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Iran Says Missile Program Not Negotiable

Iranian Foreign Minister Mohammad Javad Zarif (file photo)

Iran's foreign minister says Tehran will not negotiate with the United States over its missile program.

The missile program and "defense capabilities of the Islamic Republic of Iran are not negotiable," said Mohammad Javad Zarif on April 10 after meeting with his Estonian counterpart Marina Kaljurand.

Zarif said the nuclear agreement that was reached between Iran and the United States and other major world powers does not include Tehran's missile program, which Tehran says is only for defense purposes.

Under the nuclear accord reached last year, Iran has significantly limited its sensitive nuclear work in exchange for sanctions relief.

Zarif also said that, if Washington was serious about defensive issues in the Middle East, it should stop providing Israel and Saudi Arabia with arms.

Zarif was reacting to last week's comments by U.S. Secretary of State John Kerry who said the United States is open to a "new arrangement" with Iran for peacefully resolving disputes over its missile tests.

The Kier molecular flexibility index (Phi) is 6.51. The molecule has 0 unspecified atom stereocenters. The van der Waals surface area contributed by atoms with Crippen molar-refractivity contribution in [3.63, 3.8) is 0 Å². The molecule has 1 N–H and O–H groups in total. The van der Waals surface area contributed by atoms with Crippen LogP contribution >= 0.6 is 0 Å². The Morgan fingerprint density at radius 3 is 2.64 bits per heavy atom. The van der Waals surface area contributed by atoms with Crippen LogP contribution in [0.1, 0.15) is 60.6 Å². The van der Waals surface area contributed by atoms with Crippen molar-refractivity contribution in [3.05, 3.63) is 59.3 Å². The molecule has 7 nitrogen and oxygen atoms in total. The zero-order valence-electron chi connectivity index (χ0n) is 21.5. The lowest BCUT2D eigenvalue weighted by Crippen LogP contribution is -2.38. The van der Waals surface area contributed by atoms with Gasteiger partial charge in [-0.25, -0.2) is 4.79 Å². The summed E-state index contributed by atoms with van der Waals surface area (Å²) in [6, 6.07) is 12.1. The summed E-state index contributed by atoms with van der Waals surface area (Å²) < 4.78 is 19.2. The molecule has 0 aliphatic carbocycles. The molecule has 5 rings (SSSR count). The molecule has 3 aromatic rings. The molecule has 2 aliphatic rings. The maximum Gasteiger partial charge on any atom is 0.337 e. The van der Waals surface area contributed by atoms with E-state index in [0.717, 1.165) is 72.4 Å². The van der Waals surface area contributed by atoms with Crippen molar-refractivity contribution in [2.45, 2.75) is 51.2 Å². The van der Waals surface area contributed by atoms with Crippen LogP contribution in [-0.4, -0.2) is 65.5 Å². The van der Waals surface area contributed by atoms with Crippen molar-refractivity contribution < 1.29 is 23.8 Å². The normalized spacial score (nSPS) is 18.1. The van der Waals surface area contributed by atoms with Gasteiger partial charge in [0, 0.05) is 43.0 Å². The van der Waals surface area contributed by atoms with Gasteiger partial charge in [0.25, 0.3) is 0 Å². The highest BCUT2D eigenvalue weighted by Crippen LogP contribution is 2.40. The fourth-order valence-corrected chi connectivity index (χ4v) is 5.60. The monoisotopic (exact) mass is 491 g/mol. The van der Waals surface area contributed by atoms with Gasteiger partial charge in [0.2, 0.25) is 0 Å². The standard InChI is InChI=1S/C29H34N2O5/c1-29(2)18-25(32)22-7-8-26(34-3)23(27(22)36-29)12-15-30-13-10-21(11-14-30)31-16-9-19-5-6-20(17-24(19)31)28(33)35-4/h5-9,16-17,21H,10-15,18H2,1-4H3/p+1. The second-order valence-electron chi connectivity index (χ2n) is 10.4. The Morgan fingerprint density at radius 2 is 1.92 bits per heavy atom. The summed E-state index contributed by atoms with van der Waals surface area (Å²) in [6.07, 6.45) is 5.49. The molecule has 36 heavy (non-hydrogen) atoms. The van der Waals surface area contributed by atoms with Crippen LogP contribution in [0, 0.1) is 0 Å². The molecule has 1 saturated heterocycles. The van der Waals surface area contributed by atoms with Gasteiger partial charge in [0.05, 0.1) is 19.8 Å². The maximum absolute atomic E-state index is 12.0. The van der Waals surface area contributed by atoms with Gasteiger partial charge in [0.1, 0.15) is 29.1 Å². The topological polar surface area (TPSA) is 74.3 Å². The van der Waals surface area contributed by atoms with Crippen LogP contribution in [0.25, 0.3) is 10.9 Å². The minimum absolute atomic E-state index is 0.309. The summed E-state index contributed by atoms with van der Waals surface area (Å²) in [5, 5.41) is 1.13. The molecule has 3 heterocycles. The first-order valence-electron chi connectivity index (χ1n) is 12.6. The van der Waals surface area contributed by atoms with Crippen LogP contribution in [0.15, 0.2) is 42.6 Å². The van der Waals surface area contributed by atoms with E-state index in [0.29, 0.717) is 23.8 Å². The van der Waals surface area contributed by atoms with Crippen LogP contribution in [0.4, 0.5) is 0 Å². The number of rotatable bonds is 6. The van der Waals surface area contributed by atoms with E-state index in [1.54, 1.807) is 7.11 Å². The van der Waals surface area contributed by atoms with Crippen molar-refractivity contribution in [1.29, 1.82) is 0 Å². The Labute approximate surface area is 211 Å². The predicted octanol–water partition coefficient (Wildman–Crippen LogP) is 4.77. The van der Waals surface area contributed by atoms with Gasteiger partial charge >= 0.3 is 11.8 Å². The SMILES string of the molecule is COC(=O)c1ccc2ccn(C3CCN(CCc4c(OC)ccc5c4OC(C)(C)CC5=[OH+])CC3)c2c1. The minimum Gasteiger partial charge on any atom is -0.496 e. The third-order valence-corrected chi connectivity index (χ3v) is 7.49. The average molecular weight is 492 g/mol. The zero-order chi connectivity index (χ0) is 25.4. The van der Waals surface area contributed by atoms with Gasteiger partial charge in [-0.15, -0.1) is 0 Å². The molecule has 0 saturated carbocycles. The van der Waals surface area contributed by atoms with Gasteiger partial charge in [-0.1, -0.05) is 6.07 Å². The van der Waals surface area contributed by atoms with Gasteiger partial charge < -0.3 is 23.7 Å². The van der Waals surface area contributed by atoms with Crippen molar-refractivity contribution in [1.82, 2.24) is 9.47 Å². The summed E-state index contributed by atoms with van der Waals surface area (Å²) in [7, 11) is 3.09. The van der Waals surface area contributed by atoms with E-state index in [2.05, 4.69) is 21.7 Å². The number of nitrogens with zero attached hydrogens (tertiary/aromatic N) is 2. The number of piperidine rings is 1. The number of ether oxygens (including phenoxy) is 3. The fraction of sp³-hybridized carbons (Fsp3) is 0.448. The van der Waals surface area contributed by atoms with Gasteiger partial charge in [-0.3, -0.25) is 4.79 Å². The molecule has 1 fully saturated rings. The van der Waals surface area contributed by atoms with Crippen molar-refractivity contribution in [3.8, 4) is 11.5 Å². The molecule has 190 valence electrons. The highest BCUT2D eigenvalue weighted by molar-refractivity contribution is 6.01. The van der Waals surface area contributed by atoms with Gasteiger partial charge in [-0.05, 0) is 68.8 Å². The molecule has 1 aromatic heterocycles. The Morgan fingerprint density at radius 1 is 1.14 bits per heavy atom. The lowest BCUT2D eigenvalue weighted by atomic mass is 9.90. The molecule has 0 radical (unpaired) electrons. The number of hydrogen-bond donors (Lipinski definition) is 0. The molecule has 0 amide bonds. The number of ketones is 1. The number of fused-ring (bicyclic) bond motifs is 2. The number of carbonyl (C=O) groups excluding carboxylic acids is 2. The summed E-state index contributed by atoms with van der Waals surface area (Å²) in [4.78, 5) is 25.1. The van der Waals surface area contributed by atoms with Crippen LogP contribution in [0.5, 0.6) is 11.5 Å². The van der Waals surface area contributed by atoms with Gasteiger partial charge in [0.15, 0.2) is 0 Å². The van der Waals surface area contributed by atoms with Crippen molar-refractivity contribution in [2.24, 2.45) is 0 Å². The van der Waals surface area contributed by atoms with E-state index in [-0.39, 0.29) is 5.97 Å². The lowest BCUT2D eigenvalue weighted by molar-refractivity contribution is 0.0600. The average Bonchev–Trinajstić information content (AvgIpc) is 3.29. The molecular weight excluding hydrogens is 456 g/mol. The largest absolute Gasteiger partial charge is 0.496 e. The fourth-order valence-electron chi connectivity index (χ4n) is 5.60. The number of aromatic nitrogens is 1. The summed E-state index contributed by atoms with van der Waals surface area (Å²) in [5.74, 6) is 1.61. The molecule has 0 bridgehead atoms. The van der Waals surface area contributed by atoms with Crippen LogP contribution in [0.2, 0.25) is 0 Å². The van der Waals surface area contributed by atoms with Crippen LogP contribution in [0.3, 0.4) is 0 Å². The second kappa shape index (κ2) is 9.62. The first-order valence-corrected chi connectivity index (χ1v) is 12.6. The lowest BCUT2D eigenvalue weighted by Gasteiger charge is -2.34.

Kerry said on April 7 that the United States and its allies have told Iran that they are "prepared to work on a new arrangement to find a peaceful solution to these issues."

But he said Iran first had to "make it clear to everybody that they are prepared to cease these kinds of activities that raise questions about credibility and questions about intentions."

Zarif accused the U.S. of raising "baseless and and threadbare" accusations against Iran while claiming that some of the U.S. allies in the region were supporting the extremist group Islamic State (IS).

"Kerry should ask U.S. allies who provides [IS] with weapons, who buys the oil and looted antiques of Iraq and Syria from this terrorist group,"Zarif was quoted as saying byIran's government news agency IRNA.

Based on reporting by AP and IRNA